WASHINGTON - Conservatives are wary of presumptive Republican presidential nominee John McCain, a leading GOP pollster said.
Pollster Tony Fabrizio said if the Arizona senator is the Republican nominee, about 30 percent of conservative activists will not support him, The Washington Times reported Sunday.
A straw poll 1,558 of those attending the Conservative Political Action Conference last week indicated McCain continues to lack the backing to conservative activists.
Former Massachusetts Gov. Mitt Romney, a favorite among conservatives, had 44 percent support among those who filled out the straw poll before they knew of the Romney withdrawal from the GOP race Thursday. McCain drew the support of 27 percent, while former Arkansas Gov. Mike Huckabee had 12 percent and Rep. Ron Paul of Texas had 10 percent.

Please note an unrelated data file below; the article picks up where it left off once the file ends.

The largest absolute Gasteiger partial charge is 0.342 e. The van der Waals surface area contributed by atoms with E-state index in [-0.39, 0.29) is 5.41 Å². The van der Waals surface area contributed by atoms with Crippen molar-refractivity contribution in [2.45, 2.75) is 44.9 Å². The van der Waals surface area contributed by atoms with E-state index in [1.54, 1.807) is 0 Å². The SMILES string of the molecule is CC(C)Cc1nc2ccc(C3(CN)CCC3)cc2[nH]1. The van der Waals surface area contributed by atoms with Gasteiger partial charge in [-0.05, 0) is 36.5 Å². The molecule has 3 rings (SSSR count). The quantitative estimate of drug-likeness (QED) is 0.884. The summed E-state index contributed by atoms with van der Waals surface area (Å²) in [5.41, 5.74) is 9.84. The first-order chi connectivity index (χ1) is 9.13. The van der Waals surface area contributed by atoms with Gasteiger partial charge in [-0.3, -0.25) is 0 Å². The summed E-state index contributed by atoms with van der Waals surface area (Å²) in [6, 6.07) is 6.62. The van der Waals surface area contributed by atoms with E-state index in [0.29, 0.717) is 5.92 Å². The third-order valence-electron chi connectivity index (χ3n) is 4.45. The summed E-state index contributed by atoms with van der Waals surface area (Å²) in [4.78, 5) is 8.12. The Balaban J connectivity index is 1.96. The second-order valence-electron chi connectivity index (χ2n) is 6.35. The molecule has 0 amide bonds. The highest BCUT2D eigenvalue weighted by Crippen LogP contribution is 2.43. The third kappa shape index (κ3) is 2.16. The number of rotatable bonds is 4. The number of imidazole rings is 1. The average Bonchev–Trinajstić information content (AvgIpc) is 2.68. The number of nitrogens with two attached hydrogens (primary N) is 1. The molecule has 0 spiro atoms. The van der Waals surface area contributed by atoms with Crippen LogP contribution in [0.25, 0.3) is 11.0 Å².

Those who filled out the poll questions after knowing of Romney's withdrawal still gave him 32 percent support, and 37 percent said they backed McCain. Huckabee and Paul both had 12 percent support.
Larry Eastland -- a Southern California businessman who was once chairman of the Republican Party in Connecticut and later in Idaho -- told the newspaper, "McCain is aware that the conservative movement will hold him to a standard that he has not yet lived up to."
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